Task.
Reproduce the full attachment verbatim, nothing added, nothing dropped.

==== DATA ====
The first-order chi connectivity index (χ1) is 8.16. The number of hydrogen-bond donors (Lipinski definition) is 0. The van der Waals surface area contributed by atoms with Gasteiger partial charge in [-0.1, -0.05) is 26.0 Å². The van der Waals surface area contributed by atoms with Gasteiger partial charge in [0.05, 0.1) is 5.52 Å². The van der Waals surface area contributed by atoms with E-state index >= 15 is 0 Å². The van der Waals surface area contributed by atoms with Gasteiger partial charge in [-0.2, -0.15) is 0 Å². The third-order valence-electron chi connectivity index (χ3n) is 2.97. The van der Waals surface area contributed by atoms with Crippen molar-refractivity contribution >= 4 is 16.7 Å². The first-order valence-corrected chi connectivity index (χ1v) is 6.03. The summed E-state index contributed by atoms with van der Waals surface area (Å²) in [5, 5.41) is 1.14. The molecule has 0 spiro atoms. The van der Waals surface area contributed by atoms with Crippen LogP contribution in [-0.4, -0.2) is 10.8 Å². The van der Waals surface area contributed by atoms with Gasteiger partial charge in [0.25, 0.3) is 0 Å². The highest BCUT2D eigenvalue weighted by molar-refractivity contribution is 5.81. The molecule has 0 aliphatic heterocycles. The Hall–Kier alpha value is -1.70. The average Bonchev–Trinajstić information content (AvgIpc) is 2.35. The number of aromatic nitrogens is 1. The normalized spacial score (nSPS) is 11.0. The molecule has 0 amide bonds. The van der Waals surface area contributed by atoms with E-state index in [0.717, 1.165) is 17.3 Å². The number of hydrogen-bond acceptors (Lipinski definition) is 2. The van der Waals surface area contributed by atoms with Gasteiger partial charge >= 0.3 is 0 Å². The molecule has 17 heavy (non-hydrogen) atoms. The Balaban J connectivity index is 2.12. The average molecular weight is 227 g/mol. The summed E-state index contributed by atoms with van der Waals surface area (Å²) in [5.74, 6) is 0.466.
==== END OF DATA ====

The first-order chi connectivity index (χ1) is 8.16. The number of hydrogen-bond donors (Lipinski definition) is 0. The van der Waals surface area contributed by atoms with Gasteiger partial charge in [-0.1, -0.05) is 26.0 Å². The van der Waals surface area contributed by atoms with Gasteiger partial charge in [0.05, 0.1) is 5.52 Å². The van der Waals surface area contributed by atoms with E-state index >= 15 is 0 Å². The van der Waals surface area contributed by atoms with Gasteiger partial charge in [-0.2, -0.15) is 0 Å². The third-order valence-electron chi connectivity index (χ3n) is 2.97. The van der Waals surface area contributed by atoms with Crippen molar-refractivity contribution >= 4 is 16.7 Å². The first-order valence-corrected chi connectivity index (χ1v) is 6.03. The summed E-state index contributed by atoms with van der Waals surface area (Å²) in [5, 5.41) is 1.14. The molecule has 0 spiro atoms. The van der Waals surface area contributed by atoms with Crippen LogP contribution in [-0.4, -0.2) is 10.8 Å². The van der Waals surface area contributed by atoms with Gasteiger partial charge in [0.25, 0.3) is 0 Å². The highest BCUT2D eigenvalue weighted by molar-refractivity contribution is 5.81. The molecule has 0 aliphatic heterocycles. The Hall–Kier alpha value is -1.70. The average Bonchev–Trinajstić information content (AvgIpc) is 2.35. The number of aromatic nitrogens is 1. The normalized spacial score (nSPS) is 11.0. The molecule has 0 amide bonds. The van der Waals surface area contributed by atoms with E-state index in [0.717, 1.165) is 17.3 Å². The number of hydrogen-bond acceptors (Lipinski definition) is 2. The van der Waals surface area contributed by atoms with Gasteiger partial charge >= 0.3 is 0 Å². The molecule has 17 heavy (non-hydrogen) atoms. The Balaban J connectivity index is 2.12. The average molecular weight is 227 g/mol. The summed E-state index contributed by atoms with van der Waals surface area (Å²) in [5.74, 6) is 0.466.